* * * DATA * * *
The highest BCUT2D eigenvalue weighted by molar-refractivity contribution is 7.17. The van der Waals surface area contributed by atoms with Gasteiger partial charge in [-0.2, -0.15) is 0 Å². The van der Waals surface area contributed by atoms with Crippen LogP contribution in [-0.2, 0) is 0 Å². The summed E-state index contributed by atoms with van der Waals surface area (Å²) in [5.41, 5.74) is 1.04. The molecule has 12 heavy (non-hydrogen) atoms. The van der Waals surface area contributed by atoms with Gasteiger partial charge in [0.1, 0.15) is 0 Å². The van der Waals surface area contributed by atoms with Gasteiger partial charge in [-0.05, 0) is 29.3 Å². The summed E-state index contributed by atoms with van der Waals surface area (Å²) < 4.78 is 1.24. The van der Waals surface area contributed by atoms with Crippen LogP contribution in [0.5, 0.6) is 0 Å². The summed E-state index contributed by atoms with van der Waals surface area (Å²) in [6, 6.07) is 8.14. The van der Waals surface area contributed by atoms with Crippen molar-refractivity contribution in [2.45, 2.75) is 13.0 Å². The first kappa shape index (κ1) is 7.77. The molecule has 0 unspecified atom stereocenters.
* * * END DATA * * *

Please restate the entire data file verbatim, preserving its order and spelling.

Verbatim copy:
The highest BCUT2D eigenvalue weighted by molar-refractivity contribution is 7.17. The van der Waals surface area contributed by atoms with Gasteiger partial charge in [-0.2, -0.15) is 0 Å². The van der Waals surface area contributed by atoms with Crippen LogP contribution in [-0.2, 0) is 0 Å². The summed E-state index contributed by atoms with van der Waals surface area (Å²) in [5.41, 5.74) is 1.04. The molecule has 12 heavy (non-hydrogen) atoms. The van der Waals surface area contributed by atoms with Gasteiger partial charge in [0.1, 0.15) is 0 Å². The van der Waals surface area contributed by atoms with Gasteiger partial charge in [-0.05, 0) is 29.3 Å². The summed E-state index contributed by atoms with van der Waals surface area (Å²) < 4.78 is 1.24. The van der Waals surface area contributed by atoms with Crippen LogP contribution in [0.5, 0.6) is 0 Å². The summed E-state index contributed by atoms with van der Waals surface area (Å²) in [6, 6.07) is 8.14. The van der Waals surface area contributed by atoms with Crippen molar-refractivity contribution in [2.45, 2.75) is 13.0 Å². The first kappa shape index (κ1) is 7.77. The molecule has 0 unspecified atom stereocenters.